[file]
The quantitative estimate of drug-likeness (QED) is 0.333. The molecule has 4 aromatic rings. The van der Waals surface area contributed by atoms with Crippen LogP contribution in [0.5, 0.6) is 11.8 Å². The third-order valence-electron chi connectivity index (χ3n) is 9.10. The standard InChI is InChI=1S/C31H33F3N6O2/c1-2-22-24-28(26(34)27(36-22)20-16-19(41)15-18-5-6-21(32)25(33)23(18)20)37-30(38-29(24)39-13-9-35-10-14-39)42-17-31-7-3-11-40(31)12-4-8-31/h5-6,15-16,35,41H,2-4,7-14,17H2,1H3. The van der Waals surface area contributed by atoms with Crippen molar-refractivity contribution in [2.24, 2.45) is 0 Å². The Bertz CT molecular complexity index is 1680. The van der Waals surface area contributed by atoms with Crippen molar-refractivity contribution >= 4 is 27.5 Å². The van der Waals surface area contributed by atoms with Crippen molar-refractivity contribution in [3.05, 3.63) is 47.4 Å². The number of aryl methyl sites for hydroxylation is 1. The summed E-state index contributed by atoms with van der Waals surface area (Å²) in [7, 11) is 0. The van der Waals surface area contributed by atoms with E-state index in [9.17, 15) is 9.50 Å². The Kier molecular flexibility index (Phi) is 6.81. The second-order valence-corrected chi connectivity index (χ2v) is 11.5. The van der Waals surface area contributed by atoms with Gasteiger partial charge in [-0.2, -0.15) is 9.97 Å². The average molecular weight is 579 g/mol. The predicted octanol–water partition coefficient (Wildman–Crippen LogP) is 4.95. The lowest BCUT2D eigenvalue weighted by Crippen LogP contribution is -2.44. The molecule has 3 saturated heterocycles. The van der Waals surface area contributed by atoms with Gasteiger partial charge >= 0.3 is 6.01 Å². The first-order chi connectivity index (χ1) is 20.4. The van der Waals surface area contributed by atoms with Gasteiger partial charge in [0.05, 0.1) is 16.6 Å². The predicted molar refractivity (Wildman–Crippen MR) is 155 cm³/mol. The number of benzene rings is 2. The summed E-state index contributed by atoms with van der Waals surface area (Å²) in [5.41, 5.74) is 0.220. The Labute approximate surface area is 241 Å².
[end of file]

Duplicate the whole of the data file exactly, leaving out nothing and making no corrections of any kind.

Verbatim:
The quantitative estimate of drug-likeness (QED) is 0.333. The molecule has 4 aromatic rings. The van der Waals surface area contributed by atoms with Crippen LogP contribution in [0.5, 0.6) is 11.8 Å². The third-order valence-electron chi connectivity index (χ3n) is 9.10. The standard InChI is InChI=1S/C31H33F3N6O2/c1-2-22-24-28(26(34)27(36-22)20-16-19(41)15-18-5-6-21(32)25(33)23(18)20)37-30(38-29(24)39-13-9-35-10-14-39)42-17-31-7-3-11-40(31)12-4-8-31/h5-6,15-16,35,41H,2-4,7-14,17H2,1H3. The van der Waals surface area contributed by atoms with Crippen molar-refractivity contribution in [2.24, 2.45) is 0 Å². The Bertz CT molecular complexity index is 1680. The van der Waals surface area contributed by atoms with Crippen molar-refractivity contribution >= 4 is 27.5 Å². The van der Waals surface area contributed by atoms with Crippen molar-refractivity contribution in [3.05, 3.63) is 47.4 Å². The number of aryl methyl sites for hydroxylation is 1. The summed E-state index contributed by atoms with van der Waals surface area (Å²) in [7, 11) is 0. The van der Waals surface area contributed by atoms with E-state index in [9.17, 15) is 9.50 Å². The Kier molecular flexibility index (Phi) is 6.81. The second-order valence-corrected chi connectivity index (χ2v) is 11.5. The van der Waals surface area contributed by atoms with Gasteiger partial charge in [-0.2, -0.15) is 9.97 Å². The average molecular weight is 579 g/mol. The predicted octanol–water partition coefficient (Wildman–Crippen LogP) is 4.95. The lowest BCUT2D eigenvalue weighted by Crippen LogP contribution is -2.44. The molecule has 3 saturated heterocycles. The van der Waals surface area contributed by atoms with Gasteiger partial charge >= 0.3 is 6.01 Å². The first-order chi connectivity index (χ1) is 20.4. The van der Waals surface area contributed by atoms with Gasteiger partial charge in [0.05, 0.1) is 16.6 Å². The predicted molar refractivity (Wildman–Crippen MR) is 155 cm³/mol. The number of benzene rings is 2. The summed E-state index contributed by atoms with van der Waals surface area (Å²) in [5.41, 5.74) is 0.220. The Labute approximate surface area is 241 Å².